Excerpts from Daniel and the Revelation; by Uriah Smith(1832-1903)
page 528

Revelation 10:
And the voice which I heard from heaven spake unto me again, and
said, God and take the little book which is open in the hand of the angel which standeth
upon the sea and upon the earth. 9. And I went unto the angel, and said unto him, Give
me the little book. And he said unto me, Take it, and eat it up; and it shall make thy belly
bitter, but it shall be in thy mouth sweet as honey. 10. And I took the little book out of the
angel's hand, and ate it up; and it was in my mouth sweet as honey: and as soon as I had
eaten it, my belly was bitter."

In verse 8, John himself is brought in to act a part as a representative of the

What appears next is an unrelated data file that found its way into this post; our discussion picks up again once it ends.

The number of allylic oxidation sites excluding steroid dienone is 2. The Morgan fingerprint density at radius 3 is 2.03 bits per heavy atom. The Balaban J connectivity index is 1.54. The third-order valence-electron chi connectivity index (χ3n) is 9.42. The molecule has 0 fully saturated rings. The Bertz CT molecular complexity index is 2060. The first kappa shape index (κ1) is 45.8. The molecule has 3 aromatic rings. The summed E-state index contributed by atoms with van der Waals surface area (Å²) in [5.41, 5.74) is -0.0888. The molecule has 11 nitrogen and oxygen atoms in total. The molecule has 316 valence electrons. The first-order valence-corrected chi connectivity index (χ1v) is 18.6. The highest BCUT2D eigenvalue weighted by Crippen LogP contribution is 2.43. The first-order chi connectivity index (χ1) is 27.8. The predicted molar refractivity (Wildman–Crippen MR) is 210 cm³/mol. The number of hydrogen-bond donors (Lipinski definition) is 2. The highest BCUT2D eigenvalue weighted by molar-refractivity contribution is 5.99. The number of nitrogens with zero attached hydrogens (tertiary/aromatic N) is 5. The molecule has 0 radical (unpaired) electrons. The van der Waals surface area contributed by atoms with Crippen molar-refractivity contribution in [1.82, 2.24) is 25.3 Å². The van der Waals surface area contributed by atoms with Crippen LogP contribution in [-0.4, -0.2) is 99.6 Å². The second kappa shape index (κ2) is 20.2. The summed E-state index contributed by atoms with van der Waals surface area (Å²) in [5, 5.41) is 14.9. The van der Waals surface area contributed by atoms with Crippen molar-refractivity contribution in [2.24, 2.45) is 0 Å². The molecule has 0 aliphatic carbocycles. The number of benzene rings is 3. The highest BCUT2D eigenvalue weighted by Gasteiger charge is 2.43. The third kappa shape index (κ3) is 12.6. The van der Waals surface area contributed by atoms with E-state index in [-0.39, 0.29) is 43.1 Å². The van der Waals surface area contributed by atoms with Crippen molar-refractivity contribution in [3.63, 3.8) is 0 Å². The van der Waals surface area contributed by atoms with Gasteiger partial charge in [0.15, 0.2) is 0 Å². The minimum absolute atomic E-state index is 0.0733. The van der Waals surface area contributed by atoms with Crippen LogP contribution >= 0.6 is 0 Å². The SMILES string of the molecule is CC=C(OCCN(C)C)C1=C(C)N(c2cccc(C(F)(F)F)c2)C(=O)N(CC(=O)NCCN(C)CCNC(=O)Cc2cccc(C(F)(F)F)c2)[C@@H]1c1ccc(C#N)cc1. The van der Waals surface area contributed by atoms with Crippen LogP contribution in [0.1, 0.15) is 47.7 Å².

church, probably on account of the succeeding peculiar experience of the church which the Lord of
the prophecy would cause to be put on record, but which could not well be
presented under the symbol of an angel. When only a straightforward proclamation is
brought to view, without including the peculiar experience which the church is to pass
through in connection therewith, angels may be used as symbols to represent the religious teachers
who proclaim that message, as in Revelation 14;
but when some particular experience of the
church is to be presented, the case is manifestly different. This could most appropriately
be set forth in the person of some member of the human family; hence John is himself
called upon to act a part in this symbolic representation. And this being the case, the angel
who here appeared to John may represent that divine messenger, who, in the order which
is observed in all the work of God, has charge of this message; or he may be introduced for
the purpose of representing the nature of the message, and the source from which it
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